My Journey to Islam Part 2: Exploring My Beliefs

jesus and disciples


As a Christian in high school, I felt that I was pretty set in my beliefs—that nothing would ever change my opinions on God and religion. Even though I didn’t agree with all Christians or all Christian leaders, I felt that nothing could shake my belief in Jesus as God. To me, there was no other option; for me, to believe in the ‘true’ God was to believe in the trinity.

As often happens to many young people, my college years opened my eyes and mind to a world filled with people of differing beliefs. I was introduced to different ways of thinking, new ideas, and new religions. It was in college that I really came to understand who I was and more firmly establish my personal opinions and beliefs—and not just regarding religion.

In the first couple years I was in college, I chose to continue to surround myself with those of similar beliefs as those I was raised with. My first year, my roommate was also a strong Christian with a similar religious background. She introduced me to a Bible study group on campus which we attended together every week. This helped me stay connected to my religious roots. In classes, however, as well as among my classmates and friends, I began to experience new ideas and beliefs. The school was attended by students from very diverse backgrounds: Christians, atheists, agnostics, Buddhists, Hindus, Muslims . . . there was also a diverse mix among the faculty. I learned a lot about other cultures and religions, and learned to enjoy the diversity around me.

While nothing really changed my belief system those first two years, my heart and mind at least became open to the idea of alternate worldviews. It was during my last few years, and my year in graduate school that my beliefs really began to change.

Being open to diverse people and ideas made me willing to date my first boyfriend: a Turkish Muslim (who later, as it turns out, became my husband). I did have my doubts about dating him though—even though he seemed to be a great guy, in the back of my mind I was thinking, “Should I be doing this? Should I be dating someone with a different religion from me?” For me, dating was about finding the person I was meant to be with. Did God really want me to be with someone who, at that time, I considered to be ‘unsaved’? Looking back, it is interesting however to note that even though I met him in 2006, when resentment towards Muslims was high, I never thought about that. My only concern was how our differing religious beliefs would allow us to make a life, and eventually a family, together.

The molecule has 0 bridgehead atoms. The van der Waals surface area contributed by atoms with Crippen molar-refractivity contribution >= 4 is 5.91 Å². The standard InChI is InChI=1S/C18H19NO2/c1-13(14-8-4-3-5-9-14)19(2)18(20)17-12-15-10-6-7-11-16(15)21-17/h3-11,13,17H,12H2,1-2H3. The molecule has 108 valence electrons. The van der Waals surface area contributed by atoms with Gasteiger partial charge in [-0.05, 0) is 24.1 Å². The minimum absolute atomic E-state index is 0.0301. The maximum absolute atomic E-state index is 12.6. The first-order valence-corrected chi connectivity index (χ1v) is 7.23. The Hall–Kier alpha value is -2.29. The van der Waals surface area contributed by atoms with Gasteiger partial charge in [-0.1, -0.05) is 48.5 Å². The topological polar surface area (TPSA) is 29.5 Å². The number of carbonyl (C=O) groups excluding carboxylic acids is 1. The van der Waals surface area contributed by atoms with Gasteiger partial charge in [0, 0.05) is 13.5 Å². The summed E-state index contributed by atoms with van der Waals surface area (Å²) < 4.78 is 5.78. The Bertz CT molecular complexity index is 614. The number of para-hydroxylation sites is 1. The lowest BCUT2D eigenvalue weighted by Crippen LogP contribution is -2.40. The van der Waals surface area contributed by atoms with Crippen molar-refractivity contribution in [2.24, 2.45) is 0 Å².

This relationship opened my eyes further and made me question myself. I have to admit, we got in a lot of arguments about religion at first. We are both very stubborn people who were stuck in our ways. We eventually decided to not discuss religion anymore since it was such a point of contention. It was during that time period that I really began my journey of self-discovery that led to a change in my religious perspective.

I began to think about how most people in the world did not choose their religion—they were born into it, just as I was born into Christianity. My schooling taught me to think critically, and I began to apply such skills to my beliefs; why was I Christian? Why do Christians follow the Bible? Is the Bible really the word of God? And ultimately, was Jesus really the son of God?

I have always been a big reader, so it was my reading that ultimately led me down my road to self-discovery. I can actually chart my spiritual journey through the books I read. It started with the historical fiction The Virgin’s Lover by Philippa Gregory – an unexpected source for religious inspiration, I know. While many of the details of this novel about Queen Elizabeth were made up, a lot of things were based on actual history. I remember reading something that really caught my attention and made me think. When Queen Elizabeth first became queen, she was faced with a difficult decision: to use the Catholic Bible or the Protestant Bible in her royal chapel . . . wait, what? There were two different Bibles? I had never heard of such a thing. But apparently there were.